How wearable tech is shaping the future of football?

With the health and fitness sector being the prime area where wearables are making their mark, it should come as no surprise that the world’s richest football clubs are using the technology to monitor their players, with the end goal of gaining a competitive edge over their rivals.

After all, the more these clubs know about their own players, the better informed they are to make choices about who plays, who to use as an impact sub, and even the potential risk of injuries. In a multi-million-pound industry, where the margins between winning and losing can be so slim and yet so valuable, the extra edge can be crucial.

This interest in wearables from the football industry is not isolated, and the fascination from consumers and businesses shows no signs of slowing down. Analyst Gartner expects to see 310.4 million sales of wearable devices worldwide this year, generating $30.5 billion (323.2bn), and IDC expects the market to double by 2021. While the majority of the market is focused on smartwatches for consumers, there are many other types of wearables that have gained traction.

For Real Madrid, arguably the world’s biggest football club, the use of wearables is focused on GPS devices on the back of players’ vests which measures heart rates.

“Using a GPS signal, we can then retrieve data on the total distance they cover, the distance at high intensity, and the acceleration and deceleration during training or a match,” says Carlos Alberto Cruz, physical trainer at Real Madrid.

As Real Madrid coach and former player José María Gutiérrez Hernández explains, this data was not available to players or coaches during most of his time as a footballer, making it difficult to know exactly how they were performing during a training session or match.
“It definitely changed, and at the end of my career we had data from everyone from training matches, and that is invaluable for the player,” he says.

Unlike the data that consumers get from personal health and fitness wearables, football clubs can go a step further with the data they collect, using specialised software to analyse it in order to glean more insight into their players.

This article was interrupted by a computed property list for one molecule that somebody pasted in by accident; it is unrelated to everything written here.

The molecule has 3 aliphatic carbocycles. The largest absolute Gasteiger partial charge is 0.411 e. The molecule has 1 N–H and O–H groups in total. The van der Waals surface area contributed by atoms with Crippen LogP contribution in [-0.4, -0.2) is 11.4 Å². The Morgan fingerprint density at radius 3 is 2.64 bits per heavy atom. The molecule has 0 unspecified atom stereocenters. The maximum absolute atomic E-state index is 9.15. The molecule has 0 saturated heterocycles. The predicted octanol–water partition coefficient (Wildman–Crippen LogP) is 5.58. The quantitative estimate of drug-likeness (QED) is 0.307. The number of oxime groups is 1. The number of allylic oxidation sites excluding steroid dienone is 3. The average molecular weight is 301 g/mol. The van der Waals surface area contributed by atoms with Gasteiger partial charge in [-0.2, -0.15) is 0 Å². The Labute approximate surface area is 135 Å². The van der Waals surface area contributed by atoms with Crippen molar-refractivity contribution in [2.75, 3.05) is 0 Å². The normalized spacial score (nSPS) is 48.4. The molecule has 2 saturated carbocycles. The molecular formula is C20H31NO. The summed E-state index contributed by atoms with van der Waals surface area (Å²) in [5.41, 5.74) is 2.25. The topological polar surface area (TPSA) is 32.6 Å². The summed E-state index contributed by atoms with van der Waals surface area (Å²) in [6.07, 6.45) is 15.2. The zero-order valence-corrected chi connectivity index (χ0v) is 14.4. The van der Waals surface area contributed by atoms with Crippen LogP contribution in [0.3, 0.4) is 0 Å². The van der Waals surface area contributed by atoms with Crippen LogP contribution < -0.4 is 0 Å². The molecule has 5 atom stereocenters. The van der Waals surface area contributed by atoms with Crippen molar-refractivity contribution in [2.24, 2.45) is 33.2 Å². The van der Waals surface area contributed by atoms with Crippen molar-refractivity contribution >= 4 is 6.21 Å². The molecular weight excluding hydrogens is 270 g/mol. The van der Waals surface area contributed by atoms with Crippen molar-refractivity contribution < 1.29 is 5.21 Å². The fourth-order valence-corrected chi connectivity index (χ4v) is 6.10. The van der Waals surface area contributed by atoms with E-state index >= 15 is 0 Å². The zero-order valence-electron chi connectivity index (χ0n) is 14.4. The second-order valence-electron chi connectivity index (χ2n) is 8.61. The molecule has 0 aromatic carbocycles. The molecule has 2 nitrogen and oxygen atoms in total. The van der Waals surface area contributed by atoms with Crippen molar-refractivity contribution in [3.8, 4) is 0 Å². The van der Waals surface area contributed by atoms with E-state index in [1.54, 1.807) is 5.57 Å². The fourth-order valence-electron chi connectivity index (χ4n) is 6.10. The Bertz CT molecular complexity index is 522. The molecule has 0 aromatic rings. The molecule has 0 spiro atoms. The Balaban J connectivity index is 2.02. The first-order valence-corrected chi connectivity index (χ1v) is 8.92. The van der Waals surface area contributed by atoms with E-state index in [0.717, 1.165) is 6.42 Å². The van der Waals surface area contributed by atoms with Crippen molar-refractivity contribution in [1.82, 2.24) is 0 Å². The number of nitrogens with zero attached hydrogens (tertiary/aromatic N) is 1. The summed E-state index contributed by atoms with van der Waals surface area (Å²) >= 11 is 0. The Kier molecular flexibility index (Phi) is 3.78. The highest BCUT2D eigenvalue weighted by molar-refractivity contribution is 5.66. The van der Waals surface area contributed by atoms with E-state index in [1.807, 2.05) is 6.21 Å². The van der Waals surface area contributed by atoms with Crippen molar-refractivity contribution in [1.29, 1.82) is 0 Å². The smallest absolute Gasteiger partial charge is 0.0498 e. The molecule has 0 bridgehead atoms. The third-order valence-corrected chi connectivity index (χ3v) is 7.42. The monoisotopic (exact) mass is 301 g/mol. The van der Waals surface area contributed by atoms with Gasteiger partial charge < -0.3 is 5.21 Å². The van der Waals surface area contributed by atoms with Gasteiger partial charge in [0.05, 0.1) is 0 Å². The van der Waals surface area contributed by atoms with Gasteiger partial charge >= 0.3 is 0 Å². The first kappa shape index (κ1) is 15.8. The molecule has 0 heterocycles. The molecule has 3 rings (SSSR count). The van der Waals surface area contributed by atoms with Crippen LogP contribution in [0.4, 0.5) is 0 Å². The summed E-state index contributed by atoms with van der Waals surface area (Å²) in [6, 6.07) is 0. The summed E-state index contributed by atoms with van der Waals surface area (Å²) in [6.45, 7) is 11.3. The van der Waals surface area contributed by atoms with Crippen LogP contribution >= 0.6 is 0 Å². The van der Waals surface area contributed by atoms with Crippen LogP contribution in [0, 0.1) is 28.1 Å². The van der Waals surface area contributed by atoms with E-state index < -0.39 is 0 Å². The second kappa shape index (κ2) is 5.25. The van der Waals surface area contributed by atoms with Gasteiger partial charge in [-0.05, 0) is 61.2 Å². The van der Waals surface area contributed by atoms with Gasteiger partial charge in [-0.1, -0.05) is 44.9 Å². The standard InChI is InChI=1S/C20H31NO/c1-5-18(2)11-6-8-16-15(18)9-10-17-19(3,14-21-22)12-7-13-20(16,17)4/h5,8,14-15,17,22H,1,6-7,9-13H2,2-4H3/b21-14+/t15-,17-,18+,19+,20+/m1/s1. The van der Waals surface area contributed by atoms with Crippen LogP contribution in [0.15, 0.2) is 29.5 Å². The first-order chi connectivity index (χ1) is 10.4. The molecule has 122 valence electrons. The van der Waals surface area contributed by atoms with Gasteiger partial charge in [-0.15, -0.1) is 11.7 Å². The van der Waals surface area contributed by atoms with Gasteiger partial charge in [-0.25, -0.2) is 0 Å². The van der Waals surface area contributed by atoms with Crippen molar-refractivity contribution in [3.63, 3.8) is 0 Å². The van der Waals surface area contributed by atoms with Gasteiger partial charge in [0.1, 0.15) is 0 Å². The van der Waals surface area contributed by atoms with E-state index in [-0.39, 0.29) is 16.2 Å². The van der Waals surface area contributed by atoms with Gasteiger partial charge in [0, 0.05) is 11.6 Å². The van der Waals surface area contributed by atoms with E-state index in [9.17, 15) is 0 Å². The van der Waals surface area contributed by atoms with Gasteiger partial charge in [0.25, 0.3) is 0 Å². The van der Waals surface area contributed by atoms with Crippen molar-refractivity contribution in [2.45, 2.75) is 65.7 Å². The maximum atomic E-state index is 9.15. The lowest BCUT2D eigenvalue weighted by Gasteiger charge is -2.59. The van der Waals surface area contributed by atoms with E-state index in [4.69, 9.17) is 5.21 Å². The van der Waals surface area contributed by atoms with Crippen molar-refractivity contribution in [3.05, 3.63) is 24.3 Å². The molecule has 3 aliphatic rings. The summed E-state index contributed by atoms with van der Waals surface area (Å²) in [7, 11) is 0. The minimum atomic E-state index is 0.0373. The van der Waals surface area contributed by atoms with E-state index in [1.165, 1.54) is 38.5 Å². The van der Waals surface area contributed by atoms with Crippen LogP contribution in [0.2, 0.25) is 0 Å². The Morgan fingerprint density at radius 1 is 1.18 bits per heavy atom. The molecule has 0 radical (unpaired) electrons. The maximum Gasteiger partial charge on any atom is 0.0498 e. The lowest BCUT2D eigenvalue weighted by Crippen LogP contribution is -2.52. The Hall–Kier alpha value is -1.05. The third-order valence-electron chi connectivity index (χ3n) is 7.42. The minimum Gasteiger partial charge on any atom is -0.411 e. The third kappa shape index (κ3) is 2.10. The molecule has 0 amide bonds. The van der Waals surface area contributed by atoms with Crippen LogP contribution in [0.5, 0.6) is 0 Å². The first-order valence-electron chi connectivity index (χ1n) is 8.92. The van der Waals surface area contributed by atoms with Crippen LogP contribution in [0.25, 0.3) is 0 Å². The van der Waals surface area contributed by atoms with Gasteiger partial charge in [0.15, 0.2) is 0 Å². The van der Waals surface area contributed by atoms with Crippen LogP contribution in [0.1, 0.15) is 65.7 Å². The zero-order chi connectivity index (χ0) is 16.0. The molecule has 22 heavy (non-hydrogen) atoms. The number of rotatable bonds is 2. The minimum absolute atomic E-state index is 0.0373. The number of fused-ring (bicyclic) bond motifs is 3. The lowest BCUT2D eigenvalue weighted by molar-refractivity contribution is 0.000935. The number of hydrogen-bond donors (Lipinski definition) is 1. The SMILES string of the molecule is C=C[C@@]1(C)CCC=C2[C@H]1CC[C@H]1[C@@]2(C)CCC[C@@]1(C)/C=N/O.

“We retrieve the data, extract it and analyse it using the software. Then we can compare data with the objectives we set for each session and draw conclusions on how the training went and the player’s form,” says Cruz. “Then we consider how to apply this information to upcoming matches.”

The data at hand doesn’t predict whether a player will get an injury or not, but it does help to quantify and control the players’ training loads better, reducing the chances that injuries occur.

Coaches aren’t the only people who benefit from the data at hand. Players can use the data as a motivational tool, getting a better understanding of the areas they need to improve on and setting themselves targets for upcoming sessions and games.

Real Madrid midfielder Martín Calderón is hopeful that there will be additional types of metrics for players in the years to come. “At the moment we only get measurements for intensity and running, but in the future we will be able to measure the level of impact, how high we’re jumping and various other data points,” he states.

It is this increase in wearables data, combined with other streams of information such as data on opponents and previous games, that can steer a coach into using specific tactics and players for particular games.

But the future calls for even more use of data – like what’s already available to tennis coaches during matches. That is, real-time data on players during a game which could completely transform the way coaches react to tactics. Premier League players are allowed to use wearable devices during games but the data is not currently allowed to be used in real time. According to coach Gutiérrez Hernández, it is only a matter of time until it is.

“It would be good for the players and the coach. It’s complicated at the moment but I think that technology will progress and we will get there eventually,” he says.

“A key aspect will be the ability to see player data at any time, so that the coach knows what to say to each player during the match,” he adds

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